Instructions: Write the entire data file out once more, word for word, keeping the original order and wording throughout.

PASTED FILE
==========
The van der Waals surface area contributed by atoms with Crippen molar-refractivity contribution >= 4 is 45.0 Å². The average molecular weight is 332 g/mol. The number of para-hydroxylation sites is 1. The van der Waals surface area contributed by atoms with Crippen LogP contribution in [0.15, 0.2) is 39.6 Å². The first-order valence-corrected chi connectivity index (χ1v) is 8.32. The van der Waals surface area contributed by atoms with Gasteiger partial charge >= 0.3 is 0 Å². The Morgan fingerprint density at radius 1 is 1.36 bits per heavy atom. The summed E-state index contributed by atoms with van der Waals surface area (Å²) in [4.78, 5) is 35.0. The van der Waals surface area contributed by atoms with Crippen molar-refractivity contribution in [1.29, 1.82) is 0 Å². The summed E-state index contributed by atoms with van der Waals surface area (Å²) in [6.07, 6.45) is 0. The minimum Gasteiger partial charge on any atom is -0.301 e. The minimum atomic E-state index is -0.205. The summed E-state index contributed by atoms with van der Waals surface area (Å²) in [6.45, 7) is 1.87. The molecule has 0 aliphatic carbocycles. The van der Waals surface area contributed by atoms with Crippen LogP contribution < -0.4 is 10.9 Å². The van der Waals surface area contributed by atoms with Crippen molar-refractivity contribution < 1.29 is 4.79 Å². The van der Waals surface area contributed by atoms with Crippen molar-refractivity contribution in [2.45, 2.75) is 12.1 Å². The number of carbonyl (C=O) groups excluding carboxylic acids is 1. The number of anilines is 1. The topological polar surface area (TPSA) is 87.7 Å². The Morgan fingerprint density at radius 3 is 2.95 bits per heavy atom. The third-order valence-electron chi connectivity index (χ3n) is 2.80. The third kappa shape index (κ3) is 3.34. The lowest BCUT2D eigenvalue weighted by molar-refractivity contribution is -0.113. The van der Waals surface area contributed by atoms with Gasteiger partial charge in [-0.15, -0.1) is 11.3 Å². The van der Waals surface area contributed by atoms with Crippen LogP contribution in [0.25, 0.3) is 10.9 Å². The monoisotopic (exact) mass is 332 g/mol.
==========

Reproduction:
The van der Waals surface area contributed by atoms with Crippen molar-refractivity contribution >= 4 is 45.0 Å². The average molecular weight is 332 g/mol. The number of para-hydroxylation sites is 1. The van der Waals surface area contributed by atoms with Crippen LogP contribution in [0.15, 0.2) is 39.6 Å². The first-order valence-corrected chi connectivity index (χ1v) is 8.32. The van der Waals surface area contributed by atoms with Gasteiger partial charge >= 0.3 is 0 Å². The Morgan fingerprint density at radius 1 is 1.36 bits per heavy atom. The summed E-state index contributed by atoms with van der Waals surface area (Å²) in [4.78, 5) is 35.0. The van der Waals surface area contributed by atoms with Crippen molar-refractivity contribution in [1.29, 1.82) is 0 Å². The summed E-state index contributed by atoms with van der Waals surface area (Å²) in [6.07, 6.45) is 0. The minimum Gasteiger partial charge on any atom is -0.301 e. The minimum atomic E-state index is -0.205. The summed E-state index contributed by atoms with van der Waals surface area (Å²) in [6.45, 7) is 1.87. The molecule has 0 aliphatic carbocycles. The van der Waals surface area contributed by atoms with Crippen LogP contribution < -0.4 is 10.9 Å². The van der Waals surface area contributed by atoms with Crippen molar-refractivity contribution < 1.29 is 4.79 Å². The van der Waals surface area contributed by atoms with Crippen molar-refractivity contribution in [2.45, 2.75) is 12.1 Å². The number of carbonyl (C=O) groups excluding carboxylic acids is 1. The number of anilines is 1. The topological polar surface area (TPSA) is 87.7 Å². The Morgan fingerprint density at radius 3 is 2.95 bits per heavy atom. The third-order valence-electron chi connectivity index (χ3n) is 2.80. The third kappa shape index (κ3) is 3.34. The lowest BCUT2D eigenvalue weighted by molar-refractivity contribution is -0.113. The van der Waals surface area contributed by atoms with Gasteiger partial charge in [-0.15, -0.1) is 11.3 Å². The van der Waals surface area contributed by atoms with Crippen LogP contribution in [0.25, 0.3) is 10.9 Å². The monoisotopic (exact) mass is 332 g/mol.